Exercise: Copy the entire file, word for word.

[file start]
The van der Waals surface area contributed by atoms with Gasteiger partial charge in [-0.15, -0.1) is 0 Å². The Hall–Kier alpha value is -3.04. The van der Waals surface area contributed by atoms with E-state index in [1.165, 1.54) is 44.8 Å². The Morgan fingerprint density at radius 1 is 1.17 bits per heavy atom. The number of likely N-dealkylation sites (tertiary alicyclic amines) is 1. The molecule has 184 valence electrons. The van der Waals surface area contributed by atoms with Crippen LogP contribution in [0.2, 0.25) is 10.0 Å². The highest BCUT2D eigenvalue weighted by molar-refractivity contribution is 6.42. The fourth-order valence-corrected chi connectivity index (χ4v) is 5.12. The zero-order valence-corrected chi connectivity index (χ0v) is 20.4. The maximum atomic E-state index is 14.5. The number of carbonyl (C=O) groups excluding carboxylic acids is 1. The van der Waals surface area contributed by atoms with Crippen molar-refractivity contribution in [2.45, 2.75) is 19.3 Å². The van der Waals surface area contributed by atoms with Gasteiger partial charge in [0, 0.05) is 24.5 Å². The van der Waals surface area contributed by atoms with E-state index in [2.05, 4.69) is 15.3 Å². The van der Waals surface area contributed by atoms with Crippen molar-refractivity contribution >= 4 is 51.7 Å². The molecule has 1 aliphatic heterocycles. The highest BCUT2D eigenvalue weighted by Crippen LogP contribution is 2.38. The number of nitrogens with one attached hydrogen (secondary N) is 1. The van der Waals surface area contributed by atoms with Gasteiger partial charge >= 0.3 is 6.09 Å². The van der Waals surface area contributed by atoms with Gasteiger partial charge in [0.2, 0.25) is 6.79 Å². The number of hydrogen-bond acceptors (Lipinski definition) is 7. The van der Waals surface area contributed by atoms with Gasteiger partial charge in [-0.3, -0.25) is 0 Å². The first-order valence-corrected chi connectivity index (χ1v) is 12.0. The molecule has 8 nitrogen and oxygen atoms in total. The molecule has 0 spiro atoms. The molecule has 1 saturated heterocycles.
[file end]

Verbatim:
The van der Waals surface area contributed by atoms with Gasteiger partial charge in [-0.15, -0.1) is 0 Å². The Hall–Kier alpha value is -3.04. The van der Waals surface area contributed by atoms with E-state index in [1.165, 1.54) is 44.8 Å². The Morgan fingerprint density at radius 1 is 1.17 bits per heavy atom. The number of likely N-dealkylation sites (tertiary alicyclic amines) is 1. The molecule has 184 valence electrons. The van der Waals surface area contributed by atoms with Crippen LogP contribution in [0.2, 0.25) is 10.0 Å². The highest BCUT2D eigenvalue weighted by molar-refractivity contribution is 6.42. The fourth-order valence-corrected chi connectivity index (χ4v) is 5.12. The zero-order valence-corrected chi connectivity index (χ0v) is 20.4. The maximum atomic E-state index is 14.5. The number of carbonyl (C=O) groups excluding carboxylic acids is 1. The van der Waals surface area contributed by atoms with Crippen molar-refractivity contribution in [2.45, 2.75) is 19.3 Å². The van der Waals surface area contributed by atoms with Gasteiger partial charge in [0, 0.05) is 24.5 Å². The van der Waals surface area contributed by atoms with E-state index in [2.05, 4.69) is 15.3 Å². The van der Waals surface area contributed by atoms with Crippen molar-refractivity contribution >= 4 is 51.7 Å². The molecule has 1 aliphatic heterocycles. The highest BCUT2D eigenvalue weighted by Crippen LogP contribution is 2.38. The number of nitrogens with one attached hydrogen (secondary N) is 1. The van der Waals surface area contributed by atoms with Gasteiger partial charge >= 0.3 is 6.09 Å². The van der Waals surface area contributed by atoms with Gasteiger partial charge in [0.2, 0.25) is 6.79 Å². The number of hydrogen-bond acceptors (Lipinski definition) is 7. The van der Waals surface area contributed by atoms with Gasteiger partial charge in [-0.3, -0.25) is 0 Å². The first-order valence-corrected chi connectivity index (χ1v) is 12.0. The molecule has 8 nitrogen and oxygen atoms in total. The molecule has 0 spiro atoms. The molecule has 1 saturated heterocycles.